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Addressing child custody of a special needs child

On Behalf of | Dec 1, 2021 | Family Law

Child custody disputes can be complex and hard-fought. That’s why parents who face these matters often work hard to build compelling arguments that support their belief that their proposed child custody and visitation arrangement is best for their children. While parents who are in this situation will want to consider a number of factors relevant to a child custody determination, these disputes can be even more challenging to disentangle when a special needs child is involved.

Why child custody disputes involving special needs children are so challenging

This is because determining what’s in the best interests of a special needs child can be especially challenging. After all, you’ll not only have to consider each home’s financial and emotional stability, as well as educational opportunities available to the child, but you’ll also have to take into account each home’s ability to meet the child’s treatment and rehabilitation needs. This requires you to take a holistic approach when analyzing your child’s day-to-day life, focusing not only on the challenges that he or she may face, but also the parenting intricacies that are involved.

Considerations in these child custody disputes

When considering the child custody and visitation issues involved with your special needs child, you should also take into account some circumstances that may be unique to your child. This can include any of the following:

  • The child’s access to specialized care
  • The child’s ability to travel to school and to visit the other parent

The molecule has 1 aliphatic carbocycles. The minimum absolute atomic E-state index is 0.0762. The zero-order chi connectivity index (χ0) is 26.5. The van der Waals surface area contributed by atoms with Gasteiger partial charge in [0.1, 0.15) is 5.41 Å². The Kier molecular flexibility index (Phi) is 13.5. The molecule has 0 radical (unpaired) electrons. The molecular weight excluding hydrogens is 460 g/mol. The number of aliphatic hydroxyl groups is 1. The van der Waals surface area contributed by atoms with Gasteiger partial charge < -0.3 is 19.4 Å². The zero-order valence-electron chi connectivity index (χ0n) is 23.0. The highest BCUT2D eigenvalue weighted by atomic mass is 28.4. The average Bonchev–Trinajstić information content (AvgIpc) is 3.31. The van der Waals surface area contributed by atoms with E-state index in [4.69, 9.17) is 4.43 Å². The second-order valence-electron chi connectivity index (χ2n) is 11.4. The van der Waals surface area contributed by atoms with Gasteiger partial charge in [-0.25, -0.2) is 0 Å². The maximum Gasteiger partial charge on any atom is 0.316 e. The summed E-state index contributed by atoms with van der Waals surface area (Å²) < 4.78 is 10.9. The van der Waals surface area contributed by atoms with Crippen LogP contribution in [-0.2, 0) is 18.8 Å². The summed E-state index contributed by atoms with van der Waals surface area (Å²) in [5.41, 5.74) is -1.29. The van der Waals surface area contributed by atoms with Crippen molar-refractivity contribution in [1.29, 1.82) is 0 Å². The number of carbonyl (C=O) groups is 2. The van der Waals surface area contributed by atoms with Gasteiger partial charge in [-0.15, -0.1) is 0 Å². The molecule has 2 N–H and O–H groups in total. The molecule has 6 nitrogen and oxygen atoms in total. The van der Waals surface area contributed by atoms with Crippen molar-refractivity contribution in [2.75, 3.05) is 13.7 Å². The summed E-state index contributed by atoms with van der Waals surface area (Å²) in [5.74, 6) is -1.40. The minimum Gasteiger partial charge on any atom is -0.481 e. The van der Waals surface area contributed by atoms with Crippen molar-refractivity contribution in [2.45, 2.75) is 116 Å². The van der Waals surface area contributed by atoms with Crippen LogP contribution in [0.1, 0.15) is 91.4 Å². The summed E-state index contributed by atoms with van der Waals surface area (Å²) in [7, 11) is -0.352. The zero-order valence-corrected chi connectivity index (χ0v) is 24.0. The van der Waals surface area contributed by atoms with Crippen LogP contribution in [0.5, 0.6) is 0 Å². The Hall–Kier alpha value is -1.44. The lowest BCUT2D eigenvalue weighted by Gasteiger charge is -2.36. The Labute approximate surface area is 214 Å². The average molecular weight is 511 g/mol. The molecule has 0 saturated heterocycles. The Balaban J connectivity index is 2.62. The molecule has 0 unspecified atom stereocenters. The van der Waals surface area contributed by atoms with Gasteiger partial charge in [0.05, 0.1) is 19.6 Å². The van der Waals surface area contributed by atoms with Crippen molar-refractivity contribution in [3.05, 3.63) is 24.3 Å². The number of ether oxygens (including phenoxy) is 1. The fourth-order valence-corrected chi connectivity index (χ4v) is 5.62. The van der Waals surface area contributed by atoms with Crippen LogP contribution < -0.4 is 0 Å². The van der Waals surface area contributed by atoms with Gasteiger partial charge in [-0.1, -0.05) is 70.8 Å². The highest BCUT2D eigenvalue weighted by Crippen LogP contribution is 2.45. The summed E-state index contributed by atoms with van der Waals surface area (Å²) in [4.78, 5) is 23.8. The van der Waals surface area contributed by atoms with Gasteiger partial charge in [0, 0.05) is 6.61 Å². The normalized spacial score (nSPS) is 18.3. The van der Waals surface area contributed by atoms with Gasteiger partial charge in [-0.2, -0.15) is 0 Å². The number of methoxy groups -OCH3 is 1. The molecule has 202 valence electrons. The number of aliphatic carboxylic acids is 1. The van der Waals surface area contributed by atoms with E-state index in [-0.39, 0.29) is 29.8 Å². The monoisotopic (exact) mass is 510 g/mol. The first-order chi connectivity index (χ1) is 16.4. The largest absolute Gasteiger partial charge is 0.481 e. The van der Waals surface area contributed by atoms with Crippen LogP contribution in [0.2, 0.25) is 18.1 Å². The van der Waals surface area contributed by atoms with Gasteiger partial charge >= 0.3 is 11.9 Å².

• Each parent’s ability to successfully navigate government programs aimed at assisting special needs children
  • Each parent’s availability to devote the time needed to care for the child, especially if such care requires full-time attention
  • Your special needs child’s ability to adapt to new routines and rules that can be found in each household
  • What your child’s long-term care will look like after he or she reaches adulthood

Hopefully you and your child’s other parent can have honest conversations about what is best for your child, but in some cases that simply isn’t possible. In these instances, you may need to not only gather evidence from your child’s medical professionals as well as friends and family members who can attest to your ability to care for the child, but you might also want to have a child custody evaluation conducted. These evaluations can give the court an unbiased picture of each parent’s ability to care for the child and make recommendations as to legal and physical custody arrangements, as well as what visitation should look like. This evaluation could serve as strong arguments in your case.

Competently navigate your special need child’s custody and visitation

Remember, regardless of how you feel about your child’s other parent, your child’s best interests come first. This very well may mean that the court will support a joint legal and physical custody arrangement, and that type of custody layout is commonly favored by the courts. But if your child struggles with transitions, then this constant changing of living arrangements might be detrimental to your child. Yet, limited contact with the other parent may lead a child to believe that he or she has been abandoned. That’s why you have to carefully and diligently lay out your custody and visitation plan while being able to articulate how it’s best for you child.

We know that’s not an easy endeavor. When you’re just trying to do what’s right for you child, the thought of a legal fight can be stressful and disheartening. But you don’t have to do the heavy lifting in your case, especially if you have a fighter on your side. Legal teams like the one at our firm are used to handling these kinds of dispute, which is why we stand ready to aggressively advocate for our clients and what they feel is best for their children.